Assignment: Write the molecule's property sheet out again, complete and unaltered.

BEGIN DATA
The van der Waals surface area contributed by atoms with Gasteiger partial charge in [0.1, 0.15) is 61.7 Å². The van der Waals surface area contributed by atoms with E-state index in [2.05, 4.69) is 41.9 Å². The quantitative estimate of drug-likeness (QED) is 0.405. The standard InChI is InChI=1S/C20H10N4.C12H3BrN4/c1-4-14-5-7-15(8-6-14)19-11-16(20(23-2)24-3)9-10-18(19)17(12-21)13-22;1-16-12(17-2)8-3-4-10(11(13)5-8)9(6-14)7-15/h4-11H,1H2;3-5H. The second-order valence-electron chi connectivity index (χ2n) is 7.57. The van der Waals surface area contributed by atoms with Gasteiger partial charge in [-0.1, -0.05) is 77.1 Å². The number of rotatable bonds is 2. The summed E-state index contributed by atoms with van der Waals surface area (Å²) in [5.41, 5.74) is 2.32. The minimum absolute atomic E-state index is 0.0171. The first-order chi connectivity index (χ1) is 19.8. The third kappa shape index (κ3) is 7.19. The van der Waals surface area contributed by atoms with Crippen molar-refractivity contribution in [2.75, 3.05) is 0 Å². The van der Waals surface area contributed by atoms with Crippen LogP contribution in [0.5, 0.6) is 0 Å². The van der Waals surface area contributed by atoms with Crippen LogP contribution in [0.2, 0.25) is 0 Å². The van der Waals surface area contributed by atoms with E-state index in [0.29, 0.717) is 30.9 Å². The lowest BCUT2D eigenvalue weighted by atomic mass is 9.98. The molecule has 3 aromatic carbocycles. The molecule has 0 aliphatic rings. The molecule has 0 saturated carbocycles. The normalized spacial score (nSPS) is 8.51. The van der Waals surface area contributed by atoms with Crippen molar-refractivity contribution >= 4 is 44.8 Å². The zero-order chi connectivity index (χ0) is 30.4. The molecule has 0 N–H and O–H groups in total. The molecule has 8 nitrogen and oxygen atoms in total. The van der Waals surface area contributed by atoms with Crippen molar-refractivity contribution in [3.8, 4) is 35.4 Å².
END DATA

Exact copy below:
The van der Waals surface area contributed by atoms with Gasteiger partial charge in [0.1, 0.15) is 61.7 Å². The van der Waals surface area contributed by atoms with E-state index in [2.05, 4.69) is 41.9 Å². The quantitative estimate of drug-likeness (QED) is 0.405. The standard InChI is InChI=1S/C20H10N4.C12H3BrN4/c1-4-14-5-7-15(8-6-14)19-11-16(20(23-2)24-3)9-10-18(19)17(12-21)13-22;1-16-12(17-2)8-3-4-10(11(13)5-8)9(6-14)7-15/h4-11H,1H2;3-5H. The second-order valence-electron chi connectivity index (χ2n) is 7.57. The van der Waals surface area contributed by atoms with Gasteiger partial charge in [-0.1, -0.05) is 77.1 Å². The number of rotatable bonds is 2. The summed E-state index contributed by atoms with van der Waals surface area (Å²) in [5.41, 5.74) is 2.32. The minimum absolute atomic E-state index is 0.0171. The first-order chi connectivity index (χ1) is 19.8. The third kappa shape index (κ3) is 7.19. The van der Waals surface area contributed by atoms with Crippen molar-refractivity contribution in [2.75, 3.05) is 0 Å². The van der Waals surface area contributed by atoms with Crippen LogP contribution in [0.5, 0.6) is 0 Å². The van der Waals surface area contributed by atoms with Crippen LogP contribution in [0.2, 0.25) is 0 Å². The van der Waals surface area contributed by atoms with E-state index in [0.29, 0.717) is 30.9 Å². The lowest BCUT2D eigenvalue weighted by atomic mass is 9.98. The molecule has 3 aromatic carbocycles. The molecule has 0 aliphatic rings. The molecule has 0 saturated carbocycles. The normalized spacial score (nSPS) is 8.51. The van der Waals surface area contributed by atoms with Crippen molar-refractivity contribution >= 4 is 44.8 Å². The zero-order chi connectivity index (χ0) is 30.4. The molecule has 0 N–H and O–H groups in total. The molecule has 8 nitrogen and oxygen atoms in total. The van der Waals surface area contributed by atoms with Crippen molar-refractivity contribution in [3.8, 4) is 35.4 Å².